Thursday, August 12, 2010

$6 Billion Profit and Bankrupt!

Here is a news release fromThe Citizens Electoral Council of Australia. It makes very interesting reading and if it isn't true, you would think the CBA would sue the arse of The Citizens Electoral Council of Australia for defamation!

Funny, but I am yet to see this information in the mainstream media.

"CBA has announced a $6 billion profit for 2009-10, which, at around 17 per cent return on investors’ funds, must surely rank as a “super-profit”.

But being able to gouge $6 billion out of its customers through bank fees and interest margins, whilst under the protection of the government, isn’t enough to alter the fact that Australia’s biggest bank is, indeed, bankrupt. As are the rest of them.

How can that be? Well, putting aside the off-balance-sheet derivatives exposure which alone renders CBA and the rest of the banks bankrupt, just look at what’s on the balance sheet.

(Note: a profit and loss statement isn’t the same as a balance sheet. The profit may be spectacular—to the shareholders, not the vict…, er, customers—but the balance sheet is shot. Also, don’t take their word for what is written on the balance sheet—put the figures in the context of what is known about the economy.)

Sixty-five per cent of CBA’s loans are domestic mortgages—it’s the leading mortgage lender in Australia. A bank’s loans are its assets, so domestic mortgages comprise the single biggest component of the assets side of CBA’s balance sheet.

As for liabilities, 50 per cent of the money CBA has lent out as mortgages comes from its depositors, but the other 50 per cent comes from overseas borrowings. This means that half of the money it has loaned out as mortgages it has to repay to its foreign creditors. From previous research, it is known that the great majority of those foreign borrowings are very short-term loans, usually on terms of 90 days. Between them, Australia’s banks share foreign liabilities of over $440 billion, on 90-day terms.

This foreign exposure is a huge vulnerability, and was the reason for Rudd’s bank guarantee in October 2008. It is now known that when foreign creditors refused to roll over their loans to Australia’s banks in October 2008, the panicked banks begged the government to intervene with the guarantee, or “they would be insolvent sooner rather than later”. Of course, Rudd did, but it’s still a vulnerability: according to The Age, 6th August, visiting HSBC senior executive Sandy Flockhart noted that the heavy reliance of Australia’s banks on overseas borrowings to fund domestic lending leaves them exposed to shocks in global credit markets.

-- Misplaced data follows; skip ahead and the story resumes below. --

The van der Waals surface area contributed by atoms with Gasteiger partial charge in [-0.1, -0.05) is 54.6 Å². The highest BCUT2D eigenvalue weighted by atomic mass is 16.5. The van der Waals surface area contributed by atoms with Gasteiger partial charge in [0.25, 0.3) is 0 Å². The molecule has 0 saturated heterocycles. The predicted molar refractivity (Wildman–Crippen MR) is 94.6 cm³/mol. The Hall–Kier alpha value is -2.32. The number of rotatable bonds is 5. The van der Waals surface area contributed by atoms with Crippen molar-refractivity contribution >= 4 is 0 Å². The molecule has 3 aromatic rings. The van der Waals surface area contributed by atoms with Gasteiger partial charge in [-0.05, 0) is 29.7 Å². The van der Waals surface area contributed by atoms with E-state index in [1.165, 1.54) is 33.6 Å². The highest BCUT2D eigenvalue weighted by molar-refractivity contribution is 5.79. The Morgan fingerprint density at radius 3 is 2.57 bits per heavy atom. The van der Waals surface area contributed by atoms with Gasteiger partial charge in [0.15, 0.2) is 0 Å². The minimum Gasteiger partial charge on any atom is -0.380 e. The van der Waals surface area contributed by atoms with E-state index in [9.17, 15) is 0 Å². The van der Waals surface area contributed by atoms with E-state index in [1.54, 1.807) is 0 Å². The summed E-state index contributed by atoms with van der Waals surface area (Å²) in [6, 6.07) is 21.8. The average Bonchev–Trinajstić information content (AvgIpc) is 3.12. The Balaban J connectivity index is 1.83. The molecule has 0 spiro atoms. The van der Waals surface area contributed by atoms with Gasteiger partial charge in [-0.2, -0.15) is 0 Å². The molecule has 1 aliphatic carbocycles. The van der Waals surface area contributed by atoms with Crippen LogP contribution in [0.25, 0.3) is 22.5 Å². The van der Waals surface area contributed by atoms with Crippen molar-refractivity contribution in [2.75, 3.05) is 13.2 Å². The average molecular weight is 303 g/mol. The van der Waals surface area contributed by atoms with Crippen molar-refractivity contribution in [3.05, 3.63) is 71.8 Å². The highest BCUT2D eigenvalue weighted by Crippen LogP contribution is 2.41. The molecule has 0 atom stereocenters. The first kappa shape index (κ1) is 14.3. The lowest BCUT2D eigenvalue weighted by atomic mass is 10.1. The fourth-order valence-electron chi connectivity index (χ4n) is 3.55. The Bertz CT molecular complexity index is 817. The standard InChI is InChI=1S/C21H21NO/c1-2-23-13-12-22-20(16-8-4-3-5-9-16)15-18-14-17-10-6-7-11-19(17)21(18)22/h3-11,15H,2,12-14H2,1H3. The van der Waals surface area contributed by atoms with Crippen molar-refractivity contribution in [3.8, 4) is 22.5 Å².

If you managed CBA under these circumstances, you’d think you’d want to make sure that you have on-lent the foreign money you borrowed into investments that are rock-solid. But instead, CBA has lent it straight into a bubble—domestic property. The assets it has lent against are over-inflated in price, and when the bubble bursts, and those prices collapse, CBA will not be able to recoup the value of its lending from the sale of the collateral.

How inflated is the bubble, i.e. how overvalued is domestic property? In June, American fund manager Jeremy Grantham bluntly pointed out that over the long term, housing values are a multiple of 3.5 times household income, but in Australia, they have spiked to 7.5 times. Predicting a close to 50 per cent collapse in Australian property prices, Grantham took a swipe at the “supply and demand” delusion, pointing out that if the Australian property bubble didn’t collapse, “it will be the first time in history”.

Under this scenario, CBA faces the prospect of the value of 65 per cent of its business being slashed by nearly half—a $150-$200 billion hole in the assets side of its balance sheet. That means bankruptcy, any way you cut it. And the bad news? It’s probably not the worst of the Australian banks. CBA is being singled out for example here, because the other big three don’t announce their profits until October.

Citizens Electoral Council leader and candidate for Wills, Craig Isherwood, said today, “If Rudd hadn’t intervened in October 2008 with the bank guarantee, Australia’s banks would have gone bankrupt then—just like the banks on Wall Street and in London. They were not ‘sound’ then, and they are not ‘sound’ now.”

He continued, “The issue is not the management of any one bank—the banks are bankrupt, because the entire global, monetarist system is bankrupt. They aren’t part of a credit system, which finances the production of real wealth, they are speculators and gamblers, which want to take your shirt, because they’ve lost their own."'

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